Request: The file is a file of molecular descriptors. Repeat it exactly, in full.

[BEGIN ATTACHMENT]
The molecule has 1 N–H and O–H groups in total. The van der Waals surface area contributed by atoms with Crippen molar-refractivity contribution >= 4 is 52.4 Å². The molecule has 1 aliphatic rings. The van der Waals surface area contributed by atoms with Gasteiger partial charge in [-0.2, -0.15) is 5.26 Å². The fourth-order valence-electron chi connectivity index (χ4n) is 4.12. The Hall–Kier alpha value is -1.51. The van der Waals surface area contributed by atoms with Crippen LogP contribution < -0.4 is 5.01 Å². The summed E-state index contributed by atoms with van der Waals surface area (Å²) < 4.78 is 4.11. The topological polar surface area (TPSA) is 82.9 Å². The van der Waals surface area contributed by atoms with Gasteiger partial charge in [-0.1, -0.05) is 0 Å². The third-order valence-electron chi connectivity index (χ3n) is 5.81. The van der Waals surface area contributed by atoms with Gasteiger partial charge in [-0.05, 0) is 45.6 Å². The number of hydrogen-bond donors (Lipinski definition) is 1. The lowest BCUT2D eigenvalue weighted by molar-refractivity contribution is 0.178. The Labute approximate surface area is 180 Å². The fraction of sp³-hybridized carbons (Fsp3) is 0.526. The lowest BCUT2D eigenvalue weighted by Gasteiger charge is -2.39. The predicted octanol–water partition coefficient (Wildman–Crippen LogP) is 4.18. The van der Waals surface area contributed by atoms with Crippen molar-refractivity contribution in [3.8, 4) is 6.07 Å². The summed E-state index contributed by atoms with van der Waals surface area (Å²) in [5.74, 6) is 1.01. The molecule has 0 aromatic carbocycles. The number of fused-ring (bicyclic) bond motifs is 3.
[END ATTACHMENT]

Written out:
The molecule has 1 N–H and O–H groups in total. The van der Waals surface area contributed by atoms with Crippen molar-refractivity contribution >= 4 is 52.4 Å². The molecule has 1 aliphatic rings. The van der Waals surface area contributed by atoms with Gasteiger partial charge in [-0.2, -0.15) is 5.26 Å². The fourth-order valence-electron chi connectivity index (χ4n) is 4.12. The Hall–Kier alpha value is -1.51. The van der Waals surface area contributed by atoms with Crippen LogP contribution < -0.4 is 5.01 Å². The summed E-state index contributed by atoms with van der Waals surface area (Å²) < 4.78 is 4.11. The topological polar surface area (TPSA) is 82.9 Å². The van der Waals surface area contributed by atoms with Gasteiger partial charge in [-0.1, -0.05) is 0 Å². The third-order valence-electron chi connectivity index (χ3n) is 5.81. The van der Waals surface area contributed by atoms with Gasteiger partial charge in [-0.05, 0) is 45.6 Å². The number of hydrogen-bond donors (Lipinski definition) is 1. The lowest BCUT2D eigenvalue weighted by molar-refractivity contribution is 0.178. The Labute approximate surface area is 180 Å². The fraction of sp³-hybridized carbons (Fsp3) is 0.526. The lowest BCUT2D eigenvalue weighted by Gasteiger charge is -2.39. The predicted octanol–water partition coefficient (Wildman–Crippen LogP) is 4.18. The van der Waals surface area contributed by atoms with Crippen molar-refractivity contribution in [3.8, 4) is 6.07 Å². The summed E-state index contributed by atoms with van der Waals surface area (Å²) in [5.74, 6) is 1.01. The molecule has 0 aromatic carbocycles. The number of fused-ring (bicyclic) bond motifs is 3.